CFL Hall-of-Famer, pro wrestling star Angelo Mosca dies at 84

Originally published at CFL Hall-of-Famer, pro wrestling star Angelo Mosca dies at 84

Angelo “King Kong” Mosca, a seminal figure in Canadian sports history, has died after a lengthy struggle with Alzheimer’s disease.

Mosca’s wife of 23 years, Helen, announced his passing on Saturday:

It is with great sadness that the family of Angelo Mosca announce his passing on November 6, 2021, after a lengthy battle with Alzheimer’s. Angelo was a loving husband, father, grandfather and great-grandfather as well as friend to so many. Angelo was 84 years old. We ask that you respect the family’s privacy at this time. More details will be shared when arrangements have been made.

Mosca holds significant status in Canada as a Hall of Fame player in the Canadian Football League (CFL) as a multiple-time Grey Cup winner while having a significant career within professional wrestling.

Mosca was born February 13, 1937, in Waltham, Massachusetts, and excelled in football earning a scholarship to the University of Notre Dame, where he eventually graduated with a degree in business administration while continuing to play his sport of choice.

In Greg Oliver’s obit on Mosca, he noted the struggles the future star would encounter by getting kicked out of Notre Dame and later, Wyoming, for disciplinary issues before ultimately graduating.

Mosca was drafted by the Philadelphia Eagles and Hamilton Tiger-Cats, opting to go the CFL route due to the difference in financial options between the two leagues.

His career spanned sixteen seasons that began in 1958 that began and ended in Hamilton, although spent time in between playing for the Ottawa Rough Riders and Montreal Alouettes.

He was a five-time all-star playing as a defensive tackle winning four Greys Cups in Hamilton and one in Ottawa. His final game was in 1972 where the Tiger-Cats defeated the Winnipeg Blue Bombers to win the Cup.

One of the more famous rivalries in CFL history involved Mosca and quarterback Joe Kapp that stemmed from the Grey Cup game in 1963.

Mosca was accused of a dirty hit on a member of the opposing B.C. Lions that boiled throughout the game and led to lifetime rivalry with the Lions’ QB. The hatred simmered over the years, ending with an all-time viral moment when the two met on stage in 2011 during a ceremony that escalated with Mosca, 74 at the time, swinging his cane and Kapp responding with punches.

The scene was covered everything and landed the two on an episode of Dr. Phil.

Mosca’s pro wrestling roots go all the way back to 1959 and was urged by Montreal and Boston promoter Eddie Quinn to enter the industry and work around his football commitments.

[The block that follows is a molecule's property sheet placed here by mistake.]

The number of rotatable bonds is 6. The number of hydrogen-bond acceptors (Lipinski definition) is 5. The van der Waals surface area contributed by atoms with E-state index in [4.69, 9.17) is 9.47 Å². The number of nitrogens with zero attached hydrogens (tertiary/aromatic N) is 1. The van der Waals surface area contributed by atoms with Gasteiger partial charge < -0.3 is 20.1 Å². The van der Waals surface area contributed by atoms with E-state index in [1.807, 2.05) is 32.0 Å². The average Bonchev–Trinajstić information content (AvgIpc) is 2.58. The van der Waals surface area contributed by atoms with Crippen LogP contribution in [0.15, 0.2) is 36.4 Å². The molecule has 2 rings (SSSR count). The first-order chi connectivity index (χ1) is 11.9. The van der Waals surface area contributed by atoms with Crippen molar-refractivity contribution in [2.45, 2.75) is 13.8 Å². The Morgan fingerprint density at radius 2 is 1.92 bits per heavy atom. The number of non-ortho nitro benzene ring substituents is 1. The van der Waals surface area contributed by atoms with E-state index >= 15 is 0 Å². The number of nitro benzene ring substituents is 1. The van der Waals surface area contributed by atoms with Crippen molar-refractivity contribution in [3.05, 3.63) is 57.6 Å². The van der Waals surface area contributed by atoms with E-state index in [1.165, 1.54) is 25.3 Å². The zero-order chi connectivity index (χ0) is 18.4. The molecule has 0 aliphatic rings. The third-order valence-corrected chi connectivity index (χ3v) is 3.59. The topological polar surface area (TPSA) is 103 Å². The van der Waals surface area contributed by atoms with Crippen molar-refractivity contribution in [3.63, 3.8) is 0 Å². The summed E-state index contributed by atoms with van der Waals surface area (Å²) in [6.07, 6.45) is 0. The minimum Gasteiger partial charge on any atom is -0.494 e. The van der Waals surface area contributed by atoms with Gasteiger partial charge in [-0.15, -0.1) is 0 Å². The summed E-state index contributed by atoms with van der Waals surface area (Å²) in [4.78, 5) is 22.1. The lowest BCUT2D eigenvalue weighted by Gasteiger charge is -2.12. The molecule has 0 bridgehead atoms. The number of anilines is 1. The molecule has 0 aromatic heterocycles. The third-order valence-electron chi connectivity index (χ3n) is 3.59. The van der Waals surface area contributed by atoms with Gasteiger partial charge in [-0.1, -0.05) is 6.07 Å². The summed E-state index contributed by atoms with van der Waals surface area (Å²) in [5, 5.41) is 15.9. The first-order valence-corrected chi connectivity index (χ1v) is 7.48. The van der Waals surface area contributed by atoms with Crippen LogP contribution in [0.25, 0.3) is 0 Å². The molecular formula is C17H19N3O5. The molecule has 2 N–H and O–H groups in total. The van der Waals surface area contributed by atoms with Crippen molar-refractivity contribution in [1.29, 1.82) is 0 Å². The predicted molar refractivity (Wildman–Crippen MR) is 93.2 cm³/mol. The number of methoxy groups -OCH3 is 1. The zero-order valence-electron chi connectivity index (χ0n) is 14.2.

In the late ‘60s, Mosca would work for Stampede Wrestling and became the promotion’s North American heavyweight champion twice while feuding with Archie “The Stomper” Gouldie. He would also team with a young “Superstar” Billy Graham as the future WWWF champion was cutting his teeth in the profession.

Mosca’s exploits took him to the AWA working for Verne Gagne, to San Francisco for Roy Shire where he won the NWA U.S. heavyweight championship from Pat Patterson in July 1975, and then to Mid-Atlantic when George Scott was booking the territory.

In Mid-Atlantic, he held the Television Championship in 1976 while programmed with Paul Jones and losing the title on his second reign to “Mr. Wrestling” Tim Woods.

Mosca would travel across the country with stints in Georgia Championship Wrestling, winning the Georgia heavyweight title in June 1978, to Championship Wrestling from Florida for Eddie Graham, and becoming its Southern heavyweight champion in May 1984.

However, it was in Toronto that many will closely tie Mosca’s pro wrestling success to. Between 1980 and 1984, he was a five-time Canadian heavyweight champion during the time that Mid-Atlantic was partnered with the Tunneys. This lasted until the World Wrestling Federation overtook Toronto with Mosca wrestling for the WWF and becoming a broadcaster for Maple Leaf Wrestling.

By 1986, the in-ring portion of his career had come to an end.

Alongside Milt Avruskin, the two attempted to get the Pro Wrestling Canada group up and running in 1987. Their high point included the first ‘MoscaMania’ event at Hamilton’s Copps Coliseum that drew a strong attendance for its first show but failed to have legs for a follow-up the next year.

Mosca’s accolades are lengthy, being inducted into the CFL Hall of Fame in 1987, the Hamilton Sports Hall of Fame in 2012. He is also a member of the Stampede Wrestling Hall of Fame and was honored by the Cauliflower Alley Club in 1996.

Over the past decade, he was public about his battle with Alzheimer’s disease and was part of the class-action lawsuit filed by Konstantine Kyros was that eventually thrown out by Judge Vanessa Bryant.

In 2011, he released a book on his life with co-author Steve Milton called ‘Tell It To My Face’.

He had been in a long-term care facility for several years prior to his passing on Saturday and leaves behind his wife, Helen, and had two children from previous marriages.

Additional reading:
Angelo Mosca Dead at 84 (Greg Oliver at SLAM! Wrestling)
Hamilton Tiger-Cats legend Angelo Mosca dead at 84 (Rick Zamperin, 900 CHML)
From Nanjo to The Sheik: Tales from Toronto Wrestling (Andrew Calvert)